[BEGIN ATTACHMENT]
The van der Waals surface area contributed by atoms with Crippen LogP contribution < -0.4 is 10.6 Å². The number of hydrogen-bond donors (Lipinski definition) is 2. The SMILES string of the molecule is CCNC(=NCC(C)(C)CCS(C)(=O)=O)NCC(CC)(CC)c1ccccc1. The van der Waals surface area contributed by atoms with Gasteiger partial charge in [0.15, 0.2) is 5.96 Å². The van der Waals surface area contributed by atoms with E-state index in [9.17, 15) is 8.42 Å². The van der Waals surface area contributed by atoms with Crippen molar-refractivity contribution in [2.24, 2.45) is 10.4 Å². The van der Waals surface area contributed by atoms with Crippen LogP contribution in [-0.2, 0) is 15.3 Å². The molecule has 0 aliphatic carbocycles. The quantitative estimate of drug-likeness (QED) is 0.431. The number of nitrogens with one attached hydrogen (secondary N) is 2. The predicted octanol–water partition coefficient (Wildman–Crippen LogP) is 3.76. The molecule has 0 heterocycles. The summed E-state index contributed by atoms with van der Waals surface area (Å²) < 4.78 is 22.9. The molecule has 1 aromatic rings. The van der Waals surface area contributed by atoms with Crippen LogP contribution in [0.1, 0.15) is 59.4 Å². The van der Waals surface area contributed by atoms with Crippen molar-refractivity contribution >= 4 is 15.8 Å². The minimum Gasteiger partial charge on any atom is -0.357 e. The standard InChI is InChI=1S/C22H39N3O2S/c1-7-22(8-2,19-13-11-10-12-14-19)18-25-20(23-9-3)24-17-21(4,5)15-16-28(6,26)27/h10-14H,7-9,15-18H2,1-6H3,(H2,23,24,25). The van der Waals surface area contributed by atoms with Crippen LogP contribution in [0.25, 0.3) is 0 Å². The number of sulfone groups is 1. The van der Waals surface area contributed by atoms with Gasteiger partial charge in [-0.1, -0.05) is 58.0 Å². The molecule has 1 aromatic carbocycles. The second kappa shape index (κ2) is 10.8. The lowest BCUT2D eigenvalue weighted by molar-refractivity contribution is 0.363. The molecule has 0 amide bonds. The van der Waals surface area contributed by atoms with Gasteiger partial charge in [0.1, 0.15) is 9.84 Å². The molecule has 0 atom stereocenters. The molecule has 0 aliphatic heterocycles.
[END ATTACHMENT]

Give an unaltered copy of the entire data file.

The van der Waals surface area contributed by atoms with Crippen LogP contribution < -0.4 is 10.6 Å². The number of hydrogen-bond donors (Lipinski definition) is 2. The SMILES string of the molecule is CCNC(=NCC(C)(C)CCS(C)(=O)=O)NCC(CC)(CC)c1ccccc1. The van der Waals surface area contributed by atoms with Gasteiger partial charge in [0.15, 0.2) is 5.96 Å². The van der Waals surface area contributed by atoms with E-state index in [9.17, 15) is 8.42 Å². The van der Waals surface area contributed by atoms with Crippen molar-refractivity contribution in [2.24, 2.45) is 10.4 Å². The van der Waals surface area contributed by atoms with Crippen LogP contribution in [-0.2, 0) is 15.3 Å². The molecule has 0 aliphatic carbocycles. The quantitative estimate of drug-likeness (QED) is 0.431. The number of nitrogens with one attached hydrogen (secondary N) is 2. The predicted octanol–water partition coefficient (Wildman–Crippen LogP) is 3.76. The molecule has 0 heterocycles. The summed E-state index contributed by atoms with van der Waals surface area (Å²) < 4.78 is 22.9. The molecule has 1 aromatic rings. The van der Waals surface area contributed by atoms with Crippen LogP contribution in [0.1, 0.15) is 59.4 Å². The van der Waals surface area contributed by atoms with Crippen molar-refractivity contribution >= 4 is 15.8 Å². The minimum Gasteiger partial charge on any atom is -0.357 e. The standard InChI is InChI=1S/C22H39N3O2S/c1-7-22(8-2,19-13-11-10-12-14-19)18-25-20(23-9-3)24-17-21(4,5)15-16-28(6,26)27/h10-14H,7-9,15-18H2,1-6H3,(H2,23,24,25). The van der Waals surface area contributed by atoms with Crippen LogP contribution in [0.25, 0.3) is 0 Å². The number of sulfone groups is 1. The van der Waals surface area contributed by atoms with Gasteiger partial charge in [-0.1, -0.05) is 58.0 Å². The molecule has 1 aromatic carbocycles. The second kappa shape index (κ2) is 10.8. The lowest BCUT2D eigenvalue weighted by molar-refractivity contribution is 0.363. The molecule has 0 amide bonds. The van der Waals surface area contributed by atoms with Gasteiger partial charge in [0.1, 0.15) is 9.84 Å². The molecule has 0 atom stereocenters. The molecule has 0 aliphatic heterocycles.